HBO Divorce Series: Issues and Commentary
By Frederick Kobb, Esquire
Divorce: The final frontier between marital bliss and a post-marital life. This is the voyage of the family DuFresne. Its first-season mission: To explore the tumultuous world of break-up, separation and the divorce process, the path to a new life and single parenting, to boldly go where neither spouse has gone before.
Do you recognize the resemblance of this introduction to the voiceover introduction to the Star Trek television program from the 1960’s? If not, hopefully, you do now. The similarities between Divorce and Star Trek may be tenuous, but both shows undeniably explore the voyage of a cast of characters into an unknown land: Space in one instance, Divorce in the other.
My colleague, Mollie Caplis, and I thought it would be fun to comment on the content of each episode of Divorce from the viewpoint of a family law attorney in order to offer our professional perspective on the show. Hopefully, this will provide some real-life insights into the show’s story line and will enhance your enjoyment of the show.
So, let’s get started with episode one.
We learn that Robert and Frances are married with two children. Frances is experiencing self-doubts about the marriage, especially as she compares the state of her marriage with the tumult of her friend’s marriage (complete with the wife’s “accidental” shooting of the husband). When Frances shares her disappointment and unhappiness with Robert, Robert is clueless and incredulous. His lack of understanding is highlighted by offering Frances a round of sex as a means to solve the problem.
We then learn that Frances is so disenchanted with the marriage that she has been having an affair—in the language of family law attorneys, committing adultery. Upon learning of Frances’ infidelity, Robert locks Frances out of the house—again, in legal parlance, the marital home. While talking by cell phone as each one is on either side of the locked front door, Robert tells Frances that he will make her life miserable and turn the kids against her—parent alienation is the term of art. Robert also informs Frances that he will now pursue a divorce and exploit her affair—meaning he will allege adultery as the fault-based grounds for divorce—rather than doing it the “easy way,” alluding to the non-fault based divorce grounds of a voluntary separation.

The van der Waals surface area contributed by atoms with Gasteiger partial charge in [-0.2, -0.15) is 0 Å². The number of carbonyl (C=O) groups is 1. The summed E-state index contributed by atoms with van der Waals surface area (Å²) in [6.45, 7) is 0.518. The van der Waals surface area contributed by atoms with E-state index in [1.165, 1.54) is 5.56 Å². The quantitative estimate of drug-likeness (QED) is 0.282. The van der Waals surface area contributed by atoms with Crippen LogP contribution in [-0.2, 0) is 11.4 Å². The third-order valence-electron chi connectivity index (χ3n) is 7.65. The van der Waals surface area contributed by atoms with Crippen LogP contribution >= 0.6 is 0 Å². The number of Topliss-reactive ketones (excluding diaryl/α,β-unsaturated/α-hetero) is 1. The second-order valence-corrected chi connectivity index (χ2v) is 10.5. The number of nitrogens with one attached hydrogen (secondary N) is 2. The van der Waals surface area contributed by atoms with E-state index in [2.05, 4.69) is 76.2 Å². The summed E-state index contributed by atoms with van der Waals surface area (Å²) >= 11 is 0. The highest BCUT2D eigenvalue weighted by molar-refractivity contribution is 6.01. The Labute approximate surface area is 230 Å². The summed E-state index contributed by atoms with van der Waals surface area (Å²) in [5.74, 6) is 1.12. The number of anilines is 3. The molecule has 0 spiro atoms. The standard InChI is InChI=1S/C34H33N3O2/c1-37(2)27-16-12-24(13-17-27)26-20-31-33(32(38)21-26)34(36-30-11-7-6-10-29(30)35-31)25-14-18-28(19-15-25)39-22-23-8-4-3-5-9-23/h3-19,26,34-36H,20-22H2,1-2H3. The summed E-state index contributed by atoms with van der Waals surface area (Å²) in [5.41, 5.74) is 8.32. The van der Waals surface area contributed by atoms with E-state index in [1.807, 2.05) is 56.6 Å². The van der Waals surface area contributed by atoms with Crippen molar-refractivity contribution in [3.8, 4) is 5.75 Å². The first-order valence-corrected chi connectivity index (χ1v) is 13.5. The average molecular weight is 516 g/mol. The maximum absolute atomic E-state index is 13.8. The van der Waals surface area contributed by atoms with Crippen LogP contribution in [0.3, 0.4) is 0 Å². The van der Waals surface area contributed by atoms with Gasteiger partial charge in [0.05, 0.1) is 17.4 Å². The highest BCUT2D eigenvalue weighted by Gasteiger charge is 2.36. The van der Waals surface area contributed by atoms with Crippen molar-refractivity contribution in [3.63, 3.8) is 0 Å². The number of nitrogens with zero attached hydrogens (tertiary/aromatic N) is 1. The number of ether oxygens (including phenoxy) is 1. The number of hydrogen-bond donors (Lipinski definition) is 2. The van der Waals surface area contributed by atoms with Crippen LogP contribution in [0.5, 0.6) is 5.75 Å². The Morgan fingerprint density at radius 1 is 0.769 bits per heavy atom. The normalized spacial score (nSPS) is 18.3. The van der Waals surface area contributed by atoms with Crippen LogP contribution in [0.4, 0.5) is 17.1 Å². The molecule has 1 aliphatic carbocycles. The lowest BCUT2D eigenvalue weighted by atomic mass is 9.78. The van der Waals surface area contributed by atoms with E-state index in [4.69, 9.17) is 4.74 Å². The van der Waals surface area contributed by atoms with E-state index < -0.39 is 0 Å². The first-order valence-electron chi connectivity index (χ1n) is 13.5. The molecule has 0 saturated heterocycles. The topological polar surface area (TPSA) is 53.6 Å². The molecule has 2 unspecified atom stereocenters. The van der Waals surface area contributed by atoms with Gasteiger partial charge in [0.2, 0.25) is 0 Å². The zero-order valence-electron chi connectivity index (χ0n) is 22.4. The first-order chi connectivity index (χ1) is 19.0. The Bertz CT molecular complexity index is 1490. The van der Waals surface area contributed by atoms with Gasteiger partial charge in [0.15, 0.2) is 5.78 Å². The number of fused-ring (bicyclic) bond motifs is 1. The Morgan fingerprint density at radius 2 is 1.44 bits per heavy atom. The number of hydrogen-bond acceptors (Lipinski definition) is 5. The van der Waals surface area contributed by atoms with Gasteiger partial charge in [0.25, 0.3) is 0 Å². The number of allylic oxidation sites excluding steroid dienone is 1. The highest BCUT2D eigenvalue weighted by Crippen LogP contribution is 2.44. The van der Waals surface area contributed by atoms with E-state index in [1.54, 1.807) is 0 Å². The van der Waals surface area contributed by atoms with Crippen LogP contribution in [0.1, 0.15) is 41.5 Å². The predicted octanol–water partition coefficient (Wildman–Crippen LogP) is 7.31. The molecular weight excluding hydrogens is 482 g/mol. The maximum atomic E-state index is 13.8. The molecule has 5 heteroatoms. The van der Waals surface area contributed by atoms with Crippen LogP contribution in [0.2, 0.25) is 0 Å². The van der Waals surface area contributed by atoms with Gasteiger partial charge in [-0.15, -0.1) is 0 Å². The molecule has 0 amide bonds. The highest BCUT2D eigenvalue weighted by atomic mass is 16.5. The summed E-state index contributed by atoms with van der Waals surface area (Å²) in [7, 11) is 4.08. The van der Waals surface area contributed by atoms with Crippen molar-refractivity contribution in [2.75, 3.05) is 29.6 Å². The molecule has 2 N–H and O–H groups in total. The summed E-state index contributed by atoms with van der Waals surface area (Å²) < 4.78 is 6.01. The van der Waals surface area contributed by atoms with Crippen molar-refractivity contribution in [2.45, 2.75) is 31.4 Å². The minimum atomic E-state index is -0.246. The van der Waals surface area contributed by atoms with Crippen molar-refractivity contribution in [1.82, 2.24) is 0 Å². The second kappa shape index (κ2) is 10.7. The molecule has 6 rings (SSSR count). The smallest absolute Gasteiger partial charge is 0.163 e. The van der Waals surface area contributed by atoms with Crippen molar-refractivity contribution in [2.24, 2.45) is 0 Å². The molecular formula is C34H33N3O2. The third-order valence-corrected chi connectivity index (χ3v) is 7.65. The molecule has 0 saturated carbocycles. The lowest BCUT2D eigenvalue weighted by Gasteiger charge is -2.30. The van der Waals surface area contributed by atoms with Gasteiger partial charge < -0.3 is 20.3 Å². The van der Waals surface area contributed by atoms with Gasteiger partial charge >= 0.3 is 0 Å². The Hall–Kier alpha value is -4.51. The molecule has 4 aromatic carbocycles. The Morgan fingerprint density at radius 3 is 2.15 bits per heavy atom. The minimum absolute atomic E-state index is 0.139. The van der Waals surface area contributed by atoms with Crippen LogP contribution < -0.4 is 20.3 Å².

There are a few real life teaching points that this episode provides.
First, adultery can be a serious matter in a divorce. Under Maryland law, “the circumstances that contributed to the estrangement of the parties” (this language comes right out of the marital property and alimony statutes) is a factor in deciding issues of a property settlement (“monetary award” is the term used in the statute) and alimony. Robert is right to think that he will gain leverage in settlement negotiations or at trial before a judge if he can prove that Frances committed adultery—which shouldn’t be too hard, since he knows the identity of Frances’ paramour. At the same time, Frances will likely attempt to justify the affair by claiming that Robert was so distant and self-centered that there was no romance or empathy in the marriage, thus forcing her to seek those things elsewhere. Whether any benefit derives from proceeding with a divorce on the grounds of adultery is fact-specific and not guaranteed by any means.
Second, the notion that one spouse may lock the other out of the marital home is questionable in the real world. Certainly, where the home is titled in the names of both spouses, which is usually the case, it is legally impossible (with limited exceptions, like acts of domestic violence) to keep a titled owner from entering the home by force if they choose (by breaking down the door or calling a locksmith). Even if the marital home is titled to only one of the spouses, judges are reluctant to order the spouse without an ownership interest in the property to vacate the property. The effort to keep a spouse away via a lock out will likely fail and, worse, the additional animosity created by the effort may be counter-productive. It’s usually better to work on a plan for a separation, which, by the way, would not necessarily deprive Robert in our story from pursuing a divorce on the grounds of adultery.
Finally, Robert’s threat to put the children in the middle of the divorce is by anyone’s standards (but most importantly by the standards of virtually every judge) wrong, not to mention vindictive and selfish. Under no circumstances would this be acceptable or justified. We’ll see whether Robert follows through on this threat. Hopefully, he speaks to a seasoned, competent family law attorney—someone like Mollie or myself—who will strongly advise against it.
Review commentary By Mollie G. Caplis.
Episode 01: Pilot
Original Air Date: October 9, 2016
– Fred Kobb is a litigator at heart. He first joined Wright, Constable & Skeen over 25 years ago to defend the firm’s railroad clients in serious personal injury cases. His practice quickly expanded into the family law area, where he applied his negotiation and litigation skills to zealously advocate on behalf of individuals whose families were undergoing a life-changing event. Read more >>
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